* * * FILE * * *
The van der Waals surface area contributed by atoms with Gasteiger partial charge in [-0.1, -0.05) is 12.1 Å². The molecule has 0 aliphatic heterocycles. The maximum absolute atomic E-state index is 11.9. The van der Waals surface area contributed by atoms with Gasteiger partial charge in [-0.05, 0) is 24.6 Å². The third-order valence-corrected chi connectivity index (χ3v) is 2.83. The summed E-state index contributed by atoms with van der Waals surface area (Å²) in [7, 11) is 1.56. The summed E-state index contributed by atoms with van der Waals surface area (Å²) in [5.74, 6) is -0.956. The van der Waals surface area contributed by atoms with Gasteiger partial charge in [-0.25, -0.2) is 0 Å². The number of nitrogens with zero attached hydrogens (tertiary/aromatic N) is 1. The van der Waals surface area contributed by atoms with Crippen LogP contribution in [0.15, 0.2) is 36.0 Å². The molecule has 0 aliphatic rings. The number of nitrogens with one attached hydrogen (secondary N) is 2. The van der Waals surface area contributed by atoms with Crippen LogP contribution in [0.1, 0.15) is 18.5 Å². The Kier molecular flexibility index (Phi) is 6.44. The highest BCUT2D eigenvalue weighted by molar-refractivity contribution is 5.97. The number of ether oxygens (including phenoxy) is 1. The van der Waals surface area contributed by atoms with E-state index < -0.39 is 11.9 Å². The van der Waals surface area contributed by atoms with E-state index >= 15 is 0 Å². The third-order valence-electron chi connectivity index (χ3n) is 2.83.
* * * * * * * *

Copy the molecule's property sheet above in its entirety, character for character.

The van der Waals surface area contributed by atoms with Gasteiger partial charge in [-0.1, -0.05) is 12.1 Å². The molecule has 0 aliphatic heterocycles. The maximum absolute atomic E-state index is 11.9. The van der Waals surface area contributed by atoms with Gasteiger partial charge in [-0.05, 0) is 24.6 Å². The third-order valence-corrected chi connectivity index (χ3v) is 2.83. The summed E-state index contributed by atoms with van der Waals surface area (Å²) in [7, 11) is 1.56. The summed E-state index contributed by atoms with van der Waals surface area (Å²) in [5.74, 6) is -0.956. The van der Waals surface area contributed by atoms with Gasteiger partial charge in [-0.25, -0.2) is 0 Å². The number of nitrogens with zero attached hydrogens (tertiary/aromatic N) is 1. The van der Waals surface area contributed by atoms with Crippen LogP contribution in [0.15, 0.2) is 36.0 Å². The molecule has 0 aliphatic rings. The number of nitrogens with one attached hydrogen (secondary N) is 2. The van der Waals surface area contributed by atoms with Crippen LogP contribution in [0.1, 0.15) is 18.5 Å². The Kier molecular flexibility index (Phi) is 6.44. The highest BCUT2D eigenvalue weighted by molar-refractivity contribution is 5.97. The number of ether oxygens (including phenoxy) is 1. The van der Waals surface area contributed by atoms with E-state index < -0.39 is 11.9 Å². The van der Waals surface area contributed by atoms with E-state index >= 15 is 0 Å². The third-order valence-electron chi connectivity index (χ3n) is 2.83.